Samuel L. Young of Reading, Pennsylvania, kept this 108-page journal "during a tour of the United States" between June 1, 1846, and October 12, 1846. He traveled by railroad, steamship, and stagecoach, and recorded his impressions of major cities, local scenery, and fellow travelers. Young ventured as far west as St. Louis, Missouri; as far north as Niagara Falls, Canada; and as far south as Lexington, Kentucky.
Young's journal, which contains descriptions and anecdotes from his travel, begins with an entry expressing his sadness upon leaving his loved ones (p. 1). He departed Reading for New York City, where he remained for 4 days; there, he witnessed a procession by the Sons of Temperance. Young then traveled to Connecticut and Massachusetts, where he commented on Boston's Chinese residents (p. 8). He continued to Niagara Falls, Detroit, and Chicago. In Detroit, he received copper samples from Morgan Bates, a prospector (p. 31); in Chicago he recorded his disappointment with the city and its construction. While in western Illinois and Iowa, Young visited a smelting furnace and mine (pp. 43-44), a "lead cave" and mine (pp. 48-49), and the Mormon temple at Nauvoo, Illinois (pp. 56-58).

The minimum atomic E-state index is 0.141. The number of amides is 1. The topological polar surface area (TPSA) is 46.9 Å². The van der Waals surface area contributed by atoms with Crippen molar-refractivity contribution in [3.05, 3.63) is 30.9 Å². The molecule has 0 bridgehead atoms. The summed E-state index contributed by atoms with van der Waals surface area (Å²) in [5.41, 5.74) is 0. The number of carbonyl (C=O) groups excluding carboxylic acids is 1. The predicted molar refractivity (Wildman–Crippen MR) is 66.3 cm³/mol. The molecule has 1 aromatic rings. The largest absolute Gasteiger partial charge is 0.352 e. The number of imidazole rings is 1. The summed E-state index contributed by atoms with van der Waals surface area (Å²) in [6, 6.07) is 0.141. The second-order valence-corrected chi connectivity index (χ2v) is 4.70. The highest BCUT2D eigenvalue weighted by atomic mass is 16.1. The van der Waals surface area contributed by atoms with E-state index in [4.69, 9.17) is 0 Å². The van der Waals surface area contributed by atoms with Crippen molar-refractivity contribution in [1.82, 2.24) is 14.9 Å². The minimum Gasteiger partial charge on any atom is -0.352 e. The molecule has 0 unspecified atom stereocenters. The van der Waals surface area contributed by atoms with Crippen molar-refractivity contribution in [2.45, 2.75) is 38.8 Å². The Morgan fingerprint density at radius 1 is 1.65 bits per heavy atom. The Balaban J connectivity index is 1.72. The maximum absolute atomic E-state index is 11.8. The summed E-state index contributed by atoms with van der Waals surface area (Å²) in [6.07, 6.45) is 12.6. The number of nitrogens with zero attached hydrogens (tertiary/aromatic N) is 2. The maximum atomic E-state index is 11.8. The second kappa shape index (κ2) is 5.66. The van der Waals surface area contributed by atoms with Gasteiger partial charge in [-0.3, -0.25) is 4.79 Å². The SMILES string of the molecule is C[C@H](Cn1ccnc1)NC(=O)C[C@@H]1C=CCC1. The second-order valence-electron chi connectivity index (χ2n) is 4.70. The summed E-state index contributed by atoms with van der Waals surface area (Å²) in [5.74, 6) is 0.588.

When Young reached St. Louis, Missouri, he boarded a riverboat bound for Louisville, Kentucky, though he and three other travelers opted to walk the final stretch of the trip (pp. 70-71). Young recalled a stagecoach conversation about slavery, though he declined to participate (pp. 74-75). Upon his arrival in Lexington, Kentucky, he met with Henry Clay at his Ashland estate (pp. 87-88). Young spent much of September in Cincinnati, Ohio. Between Cincinnati and Wheeling, Virginia (now West Virginia), he met Lewis C. F. Fatio, former captain of the United States revenue cutter Wolcott , who was on his way to contest a charge of disobedience in Washington, D. C. (pp. 101-102). Young began the last leg of his journey on October 10, 1846, heading for Philadelphia and, later, Reading, where he returned on October 12 (p. 108).
Young occasionally encountered dangerous situations, including a narrowly avoided stagecoach accident between Kalamazoo and St. Joseph, Michigan (p. 33), a fire next door to his Chicago hotel (pp. 36-37), and a suspicious stagecoach passenger at Rockford, Illinois (p. 42). He made acquaintance with many fellow travelers, and often joined them for excursions. Young played the accordion, read local newspapers and the works of Friedrich Schiller, occasionally measured the distances he traveled or noted the costs of transportation, and recorded the name of every hotel at which he boarded.